In a recent column, we considered how an expensive waterfront property could be viewed in the eyes of the purchaser. While many consumers would consider the $12 million mansion the ultimate in comfortable living, it’s possible the place will not serve as the owner’s shelter, but rather solely as an investment.

Savvy investors buy assets because they foresee significant potential. Often, the "upside" is considerable, be it an undervalued stock, unpopular bond or unknown baseball player waiting for an opportunity to help a new franchise.

While you cannot purchase a baseball player with an individual retirement account, you can buy stocks, bonds and real estate. In fact, you can even finance a real estate IRA if you have a sizable downpayment and can document monthly income from tenants.

The challenge with real estate IRAs has been lack of funds to make a meaningful purchase. Historically, real estate IRAs have been purchased with cash, and the trust then held the property free and clear. One way to crack a huge financial nut was to get several investors to buy shares in one property.

Now, some banks are discovering the real estate IRA niche and granting a "non-recourse loan" to the trustee for specific properties. Non-recourse means if the loan goes into default and the lender needs to foreclose, the property would be the only asset the lender could claim. It’s similar to a non-judicial foreclosure, where the property becomes the lender’s only focus.

Seattle-based Pacific Crest Savings Bank is one local lender offering loan programs specifically designed for non-recourse financing requirements for purchases and refinances of rental properties. Representatives from the bank say they continue to get requests for customers seeking financing to purchase investment properties, allowing for diversification without tying up other retirement funds.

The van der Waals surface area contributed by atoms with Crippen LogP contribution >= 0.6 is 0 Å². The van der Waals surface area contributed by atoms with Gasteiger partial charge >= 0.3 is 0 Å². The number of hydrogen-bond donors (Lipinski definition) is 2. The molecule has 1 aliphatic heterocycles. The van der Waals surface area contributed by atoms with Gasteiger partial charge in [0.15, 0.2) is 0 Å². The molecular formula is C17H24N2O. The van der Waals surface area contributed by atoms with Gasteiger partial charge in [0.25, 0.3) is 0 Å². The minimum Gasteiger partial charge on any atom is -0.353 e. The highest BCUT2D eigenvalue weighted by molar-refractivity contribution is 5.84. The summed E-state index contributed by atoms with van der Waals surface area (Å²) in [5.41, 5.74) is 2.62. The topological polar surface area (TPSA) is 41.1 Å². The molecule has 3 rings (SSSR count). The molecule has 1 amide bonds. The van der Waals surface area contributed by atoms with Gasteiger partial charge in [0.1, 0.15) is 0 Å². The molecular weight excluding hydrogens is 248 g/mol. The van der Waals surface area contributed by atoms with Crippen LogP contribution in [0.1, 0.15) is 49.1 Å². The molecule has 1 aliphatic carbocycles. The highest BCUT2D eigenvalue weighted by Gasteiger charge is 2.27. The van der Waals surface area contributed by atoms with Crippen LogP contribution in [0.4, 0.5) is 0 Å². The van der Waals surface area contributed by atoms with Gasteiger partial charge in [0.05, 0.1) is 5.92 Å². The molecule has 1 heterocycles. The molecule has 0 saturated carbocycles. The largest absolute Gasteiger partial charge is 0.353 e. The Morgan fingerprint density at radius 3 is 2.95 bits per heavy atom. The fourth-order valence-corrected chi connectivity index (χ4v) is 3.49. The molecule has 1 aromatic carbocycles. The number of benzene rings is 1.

According to Larry Enselman, a non-recourse loan specialist at Pacific Crest, the bank provides mortgages for single-family homes, multifamily dwellings, commercial properties — even an RV park. Raw-land loans are problematic because there is no income from monthly rents.

Non-recourse loans typically are available for both purchasing and refinancing properties — including "cash-back" refinances that are structured to pull money out of one property for investment in another. Fixed-rate loans are the most common, yet three- and five-year adjustable-rate mortgages also are available.

The IRA-leveraged loan is made to the IRA or plan, not to an individual. Rules preclude an owner from using his or her personal credit to influence the loan. Since the loan is "non-recourse," the lender can seek relief only from the secured property in the event of default and foreclosure.

The owner’s other assets cannot be claimed — similar to a "non-judicial" foreclosure.

The only advantage generally associated with judicial foreclosure is that it may be possible to obtain a deficiency judgment against the owner if the proceeds from the sale of the property are insufficient to satisfy the debt. A judicial foreclosure is usually more costly and time consuming because it requires court proceedings.

The typical customer of an IRA-leveraged loan usually has significant other assets. However, the lender is not making the loan to an individual; it is making it to the IRA. It’s a different twist, with different possibilities and guidelines.

Where the loan absolutely makes sense is with a small, traditional investment property like a duplex, triplex or fourplex in a good location. Unlike a vacation destination, income is not dependent upon seasons.

Rents would flow to a self-directed program administrator who would then make the monthly mortgage payment to the IRA-leveraged loan lender. The administrator also would make payments on taxes and insurance.

As mentioned previously, you cannot use IRA money to buy your own residence or any other property in which you live. It has to be an investment property. But when you retire, you can direct your IRA to turn it over to you as a distribution at the current market value.

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